Friday, March 7, 2014

For Investors Only

This is an interesting "moment in time" for investors. There are three major events that are affecting the market in the short term:
  • the Ukranian event
  • the ObamaCare delay
  • the Fed's dual mandate
  • First, the Fed's dual mandate: jobs and inflation. Inflation is not an issue at the moment. The strong jobs report today should have brought the market down. It didn't. This suggests to me, investors have factored in continued gradual tapering.
  • Second, the Ukranian event: short term, it's a diplomatic event.
  • Third, the ObamaCare delay: this is a "positive" for the market. The perception that the entire program is now on hold through 2017 can only be viewed as a huge "plus" for investors.
With regard to the jobs report, Reuters is reporting:
U.S. stocks finished mostly higher on Friday, with the S&P 500 closing at a record after more jobs than expected were created in February and January's figure was revised higher.
The S&P 500 ended at a record closing high for the second day in a row. Friday's milestone also was the S&P 500's fifth record closing high in the past seven sessions.
But the overall sentiment was cautious and trading was volatile throughout the session as investors adjusted their positions ahead of the weekend and kept a close eye on the simmering crisis in Ukraine.
The S&P 500 had climbed to an intraday record of 1,883.57 shortly after the opening bell, lifted by the Labor Department's report showing that U.S. employers added 175,000 jobs to their payrolls in February. Economists had expected a gain of 149,000 jobs, according to a Reuters poll.
This tug-of-war on "good" employment numbers vs "bad" employment numbers is perhaps coming to an end where "bad" numbers meant more stimulus, contributing to a rising market. If investors have baked in cautious, continued tapering, then "good" numbers are important right now for investors. The next debate will be whether "better" job numbers are a reflection of a better economy, or the "discontinuation" of 99+ weeks of unemployment benefits.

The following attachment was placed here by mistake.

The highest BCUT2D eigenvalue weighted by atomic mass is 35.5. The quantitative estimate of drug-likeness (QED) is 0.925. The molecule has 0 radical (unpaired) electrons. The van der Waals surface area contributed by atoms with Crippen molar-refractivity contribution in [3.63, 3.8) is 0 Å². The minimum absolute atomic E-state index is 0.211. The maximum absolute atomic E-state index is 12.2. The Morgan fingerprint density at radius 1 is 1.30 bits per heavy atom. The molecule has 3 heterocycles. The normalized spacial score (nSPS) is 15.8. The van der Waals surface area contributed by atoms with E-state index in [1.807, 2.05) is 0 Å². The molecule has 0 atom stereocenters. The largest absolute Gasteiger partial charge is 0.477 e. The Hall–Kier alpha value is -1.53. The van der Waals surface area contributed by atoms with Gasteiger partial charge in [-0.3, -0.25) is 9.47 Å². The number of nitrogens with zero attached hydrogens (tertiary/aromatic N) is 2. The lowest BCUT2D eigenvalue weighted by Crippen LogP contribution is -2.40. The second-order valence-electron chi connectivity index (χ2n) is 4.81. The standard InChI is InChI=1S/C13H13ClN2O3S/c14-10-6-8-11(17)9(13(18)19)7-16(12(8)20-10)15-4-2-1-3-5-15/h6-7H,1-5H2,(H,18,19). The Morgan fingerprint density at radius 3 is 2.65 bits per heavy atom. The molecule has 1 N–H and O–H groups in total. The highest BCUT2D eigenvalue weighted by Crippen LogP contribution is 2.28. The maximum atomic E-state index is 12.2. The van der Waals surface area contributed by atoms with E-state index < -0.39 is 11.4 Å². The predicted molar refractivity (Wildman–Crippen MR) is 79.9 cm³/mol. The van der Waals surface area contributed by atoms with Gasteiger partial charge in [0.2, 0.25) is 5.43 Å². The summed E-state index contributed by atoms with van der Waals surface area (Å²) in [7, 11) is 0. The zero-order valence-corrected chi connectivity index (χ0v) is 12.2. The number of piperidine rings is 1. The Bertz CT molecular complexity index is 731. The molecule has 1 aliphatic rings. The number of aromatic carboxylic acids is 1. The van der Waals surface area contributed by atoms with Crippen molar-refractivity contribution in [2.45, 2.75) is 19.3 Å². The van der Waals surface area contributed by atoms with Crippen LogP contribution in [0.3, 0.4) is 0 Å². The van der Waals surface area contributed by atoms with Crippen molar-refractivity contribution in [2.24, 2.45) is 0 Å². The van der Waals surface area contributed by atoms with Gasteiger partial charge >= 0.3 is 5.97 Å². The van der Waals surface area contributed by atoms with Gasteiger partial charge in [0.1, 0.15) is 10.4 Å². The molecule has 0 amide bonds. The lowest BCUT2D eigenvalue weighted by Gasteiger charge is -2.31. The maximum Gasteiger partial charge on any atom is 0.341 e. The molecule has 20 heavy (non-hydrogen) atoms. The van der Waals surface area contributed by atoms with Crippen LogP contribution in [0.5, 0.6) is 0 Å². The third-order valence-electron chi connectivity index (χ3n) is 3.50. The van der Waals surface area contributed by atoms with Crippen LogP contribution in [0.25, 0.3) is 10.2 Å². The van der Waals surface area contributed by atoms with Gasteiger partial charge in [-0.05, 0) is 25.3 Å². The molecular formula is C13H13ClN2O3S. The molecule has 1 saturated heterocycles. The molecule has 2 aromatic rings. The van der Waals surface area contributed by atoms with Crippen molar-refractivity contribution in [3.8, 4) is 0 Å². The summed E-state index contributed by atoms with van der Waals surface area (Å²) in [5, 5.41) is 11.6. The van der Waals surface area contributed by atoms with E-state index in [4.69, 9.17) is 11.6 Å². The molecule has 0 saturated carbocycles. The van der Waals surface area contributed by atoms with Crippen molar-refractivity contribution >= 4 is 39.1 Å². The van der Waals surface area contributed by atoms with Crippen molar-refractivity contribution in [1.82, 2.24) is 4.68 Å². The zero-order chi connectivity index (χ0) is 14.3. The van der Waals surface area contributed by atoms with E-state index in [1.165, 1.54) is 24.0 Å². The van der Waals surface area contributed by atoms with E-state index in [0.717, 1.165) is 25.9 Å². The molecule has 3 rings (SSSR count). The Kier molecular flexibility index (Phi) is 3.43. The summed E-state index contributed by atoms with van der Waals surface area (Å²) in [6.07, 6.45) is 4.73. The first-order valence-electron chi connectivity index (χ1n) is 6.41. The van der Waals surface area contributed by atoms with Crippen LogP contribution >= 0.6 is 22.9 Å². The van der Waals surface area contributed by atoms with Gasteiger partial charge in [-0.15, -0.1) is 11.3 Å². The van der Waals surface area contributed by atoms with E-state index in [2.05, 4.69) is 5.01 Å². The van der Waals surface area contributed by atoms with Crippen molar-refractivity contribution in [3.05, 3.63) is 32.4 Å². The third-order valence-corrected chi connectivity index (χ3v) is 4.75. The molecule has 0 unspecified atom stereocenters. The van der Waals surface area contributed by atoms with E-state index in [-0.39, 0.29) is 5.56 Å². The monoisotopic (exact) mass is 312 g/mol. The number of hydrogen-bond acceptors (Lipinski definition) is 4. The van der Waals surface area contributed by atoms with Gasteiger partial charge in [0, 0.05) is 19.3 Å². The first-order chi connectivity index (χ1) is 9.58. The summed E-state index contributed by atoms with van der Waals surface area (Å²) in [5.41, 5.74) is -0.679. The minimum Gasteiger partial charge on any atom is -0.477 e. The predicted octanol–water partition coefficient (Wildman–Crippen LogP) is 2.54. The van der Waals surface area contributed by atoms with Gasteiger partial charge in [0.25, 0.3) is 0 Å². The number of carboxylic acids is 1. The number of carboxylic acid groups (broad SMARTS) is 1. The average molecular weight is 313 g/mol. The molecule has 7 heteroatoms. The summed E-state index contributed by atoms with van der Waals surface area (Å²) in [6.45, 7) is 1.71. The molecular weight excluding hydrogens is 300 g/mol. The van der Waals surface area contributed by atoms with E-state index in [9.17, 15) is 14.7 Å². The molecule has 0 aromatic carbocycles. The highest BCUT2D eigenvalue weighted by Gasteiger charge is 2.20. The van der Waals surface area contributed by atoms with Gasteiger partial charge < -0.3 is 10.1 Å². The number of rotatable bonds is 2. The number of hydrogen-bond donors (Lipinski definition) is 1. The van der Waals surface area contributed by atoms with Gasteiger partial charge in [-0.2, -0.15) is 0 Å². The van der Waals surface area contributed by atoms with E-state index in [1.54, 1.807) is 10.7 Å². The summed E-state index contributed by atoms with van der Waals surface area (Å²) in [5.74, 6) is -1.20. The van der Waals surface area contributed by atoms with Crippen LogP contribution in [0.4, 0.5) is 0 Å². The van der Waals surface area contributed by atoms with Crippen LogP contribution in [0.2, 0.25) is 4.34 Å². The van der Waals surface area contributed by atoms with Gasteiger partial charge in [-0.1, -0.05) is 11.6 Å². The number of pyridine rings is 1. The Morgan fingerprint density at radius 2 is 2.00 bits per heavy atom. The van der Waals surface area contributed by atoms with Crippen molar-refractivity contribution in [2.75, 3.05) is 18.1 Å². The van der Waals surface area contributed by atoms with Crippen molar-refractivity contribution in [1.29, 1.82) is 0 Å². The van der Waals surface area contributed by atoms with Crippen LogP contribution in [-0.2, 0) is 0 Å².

The Crimean Event

This Crimean thing is very interesting on so many levels. I don't watch television as a rule, and traveling the last two days, I haven't kept up at all. But it certainly looks like the Ukraine could have been headed for a civil war with two "weak" participants (the Crimean Russian civilians with no army and the Ukrainians with a bullet-less army) fighting it out for bragging rights.

Right, wrong, or indifferent, it almost appears that Putin could be recognized for stepping in and restoring a bit of "adult" leadership. If Putin had not stepped in, I think one could argue that we would now be seeing a lot of physical fighting between the Ukrainians and the Crimeans. Putin stopped that potential fighting and has moved it into the diplomatic arena per this story by Reuters:
In a signal to Moscow, Obama announced plans to punish Russians and Ukrainians involved in what he called “threatening the sovereignty and territorial integrity of Ukraine.” A U.S. official said Russian President Vladimir Putin was not on the list of those to be sanctioned.
I have no idea what it means to "punish the Russians" but not include Putin on that list of those to be sanctioned. I assume I am missing something, but exactly what would "we" be doing if "we" sanctioned Putin? Not let him speak to the US Congress? LOL.

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